You do not need /boot; if you don't specify a /boot partition, there'll be a /boot directory within your /root partition (and thus, most people go with a simple /root, /home, and /swap partition setup). You may ask, what's the point of having a /boot partition then?
1) It makes booting multiple Linux distros somewhat easier to manage.
2) If you want to encrypt your Linux partitions, you must have a separate /boot. Why? Grub can't read encrypted partitions; you can thus encrypt /, /home, even /swap (an encrypted /swap means no hibernation, unfortunately), but you must not encrypt the files that Grub reads on bootup, i.e. the stuff inside /boot, otherwise you won't be able to boot. So /boot has to be a separate partition and be unencrypted.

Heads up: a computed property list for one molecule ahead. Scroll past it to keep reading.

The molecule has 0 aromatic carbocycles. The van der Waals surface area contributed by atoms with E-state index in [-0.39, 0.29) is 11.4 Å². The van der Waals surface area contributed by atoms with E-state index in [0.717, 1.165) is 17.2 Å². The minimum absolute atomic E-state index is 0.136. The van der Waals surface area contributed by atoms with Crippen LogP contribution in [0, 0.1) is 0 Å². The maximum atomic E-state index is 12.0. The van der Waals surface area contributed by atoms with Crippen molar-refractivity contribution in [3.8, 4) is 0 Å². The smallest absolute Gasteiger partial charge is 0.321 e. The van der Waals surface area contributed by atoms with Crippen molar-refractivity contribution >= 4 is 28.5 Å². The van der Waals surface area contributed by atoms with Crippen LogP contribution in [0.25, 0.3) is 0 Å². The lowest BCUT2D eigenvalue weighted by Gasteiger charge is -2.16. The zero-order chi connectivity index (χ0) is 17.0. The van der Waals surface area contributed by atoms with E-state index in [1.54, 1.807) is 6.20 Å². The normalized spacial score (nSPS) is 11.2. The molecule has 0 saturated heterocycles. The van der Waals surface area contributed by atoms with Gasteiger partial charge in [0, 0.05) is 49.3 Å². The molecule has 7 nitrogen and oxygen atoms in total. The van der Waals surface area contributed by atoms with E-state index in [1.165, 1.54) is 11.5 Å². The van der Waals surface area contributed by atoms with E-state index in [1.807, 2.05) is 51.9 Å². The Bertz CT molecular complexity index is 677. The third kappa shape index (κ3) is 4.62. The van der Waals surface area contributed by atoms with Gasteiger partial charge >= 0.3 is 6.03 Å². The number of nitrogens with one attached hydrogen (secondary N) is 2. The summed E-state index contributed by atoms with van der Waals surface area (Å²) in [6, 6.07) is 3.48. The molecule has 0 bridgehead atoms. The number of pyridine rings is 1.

3) If you choose a filesystem that Grub can't read from, for your /root partition, you will need a separate /boot. Example: brtfs, the next generation Linux filesystem and ext4's successor, is now relatively stable and can be used, however Grub cannot boot from a partition formatted in brtfs. Thus, your /root partition can be in brtfs, but /boot will have to be in a separate partition and be formatted preferably with a filesystem from the ext family (a common pick for /boot is ext2).
Debian Testing x64/LM9 Main x64/Windows 7 x64 - LG R580 laptop w/ Intel Core 2 Duo T6500 2.1 GHz, 4 GB DDR2 RAM, Nvidia Geforce G 105M, Ralink rt2860 802.11n, 300 GB WD HD 5400 rpm